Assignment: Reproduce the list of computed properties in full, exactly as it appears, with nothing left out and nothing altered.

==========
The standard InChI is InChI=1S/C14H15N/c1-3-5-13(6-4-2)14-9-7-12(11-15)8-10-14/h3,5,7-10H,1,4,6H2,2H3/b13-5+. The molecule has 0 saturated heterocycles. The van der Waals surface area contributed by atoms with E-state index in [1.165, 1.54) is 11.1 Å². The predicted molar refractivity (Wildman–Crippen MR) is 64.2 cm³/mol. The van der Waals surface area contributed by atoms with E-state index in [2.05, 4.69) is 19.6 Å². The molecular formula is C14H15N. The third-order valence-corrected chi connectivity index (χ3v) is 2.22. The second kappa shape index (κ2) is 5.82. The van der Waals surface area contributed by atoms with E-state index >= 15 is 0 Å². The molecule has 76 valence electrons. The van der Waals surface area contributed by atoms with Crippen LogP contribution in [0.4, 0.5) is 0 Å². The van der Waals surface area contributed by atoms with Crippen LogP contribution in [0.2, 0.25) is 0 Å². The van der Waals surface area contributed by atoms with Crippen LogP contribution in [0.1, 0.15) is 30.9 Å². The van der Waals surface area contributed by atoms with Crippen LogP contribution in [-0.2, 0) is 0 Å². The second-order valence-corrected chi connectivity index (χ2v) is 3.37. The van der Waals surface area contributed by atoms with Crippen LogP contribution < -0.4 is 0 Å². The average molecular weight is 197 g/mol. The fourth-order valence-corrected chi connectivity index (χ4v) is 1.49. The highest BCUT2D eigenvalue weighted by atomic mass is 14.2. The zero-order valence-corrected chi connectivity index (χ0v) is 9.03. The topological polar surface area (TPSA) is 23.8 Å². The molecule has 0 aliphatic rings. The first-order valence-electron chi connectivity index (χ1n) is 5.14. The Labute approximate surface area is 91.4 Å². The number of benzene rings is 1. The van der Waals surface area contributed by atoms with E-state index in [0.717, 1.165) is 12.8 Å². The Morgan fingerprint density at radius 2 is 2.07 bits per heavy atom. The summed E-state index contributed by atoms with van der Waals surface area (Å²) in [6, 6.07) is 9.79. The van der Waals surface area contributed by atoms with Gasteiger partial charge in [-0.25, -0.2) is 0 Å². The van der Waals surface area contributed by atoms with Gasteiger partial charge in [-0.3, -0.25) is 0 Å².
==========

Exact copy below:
The standard InChI is InChI=1S/C14H15N/c1-3-5-13(6-4-2)14-9-7-12(11-15)8-10-14/h3,5,7-10H,1,4,6H2,2H3/b13-5+. The molecule has 0 saturated heterocycles. The van der Waals surface area contributed by atoms with E-state index in [1.165, 1.54) is 11.1 Å². The predicted molar refractivity (Wildman–Crippen MR) is 64.2 cm³/mol. The van der Waals surface area contributed by atoms with E-state index in [2.05, 4.69) is 19.6 Å². The molecular formula is C14H15N. The third-order valence-corrected chi connectivity index (χ3v) is 2.22. The second kappa shape index (κ2) is 5.82. The van der Waals surface area contributed by atoms with E-state index >= 15 is 0 Å². The molecule has 76 valence electrons. The van der Waals surface area contributed by atoms with Crippen LogP contribution in [0.4, 0.5) is 0 Å². The van der Waals surface area contributed by atoms with Crippen LogP contribution in [0.2, 0.25) is 0 Å². The van der Waals surface area contributed by atoms with Crippen LogP contribution in [0.1, 0.15) is 30.9 Å². The van der Waals surface area contributed by atoms with Crippen LogP contribution in [-0.2, 0) is 0 Å². The second-order valence-corrected chi connectivity index (χ2v) is 3.37. The van der Waals surface area contributed by atoms with Crippen LogP contribution < -0.4 is 0 Å². The average molecular weight is 197 g/mol. The fourth-order valence-corrected chi connectivity index (χ4v) is 1.49. The highest BCUT2D eigenvalue weighted by atomic mass is 14.2. The zero-order valence-corrected chi connectivity index (χ0v) is 9.03. The topological polar surface area (TPSA) is 23.8 Å². The molecule has 0 aliphatic rings. The first-order valence-electron chi connectivity index (χ1n) is 5.14. The Labute approximate surface area is 91.4 Å². The number of benzene rings is 1. The van der Waals surface area contributed by atoms with E-state index in [0.717, 1.165) is 12.8 Å². The Morgan fingerprint density at radius 2 is 2.07 bits per heavy atom. The summed E-state index contributed by atoms with van der Waals surface area (Å²) in [6, 6.07) is 9.79. The van der Waals surface area contributed by atoms with Gasteiger partial charge in [-0.25, -0.2) is 0 Å². The van der Waals surface area contributed by atoms with Gasteiger partial charge in [-0.3, -0.25) is 0 Å².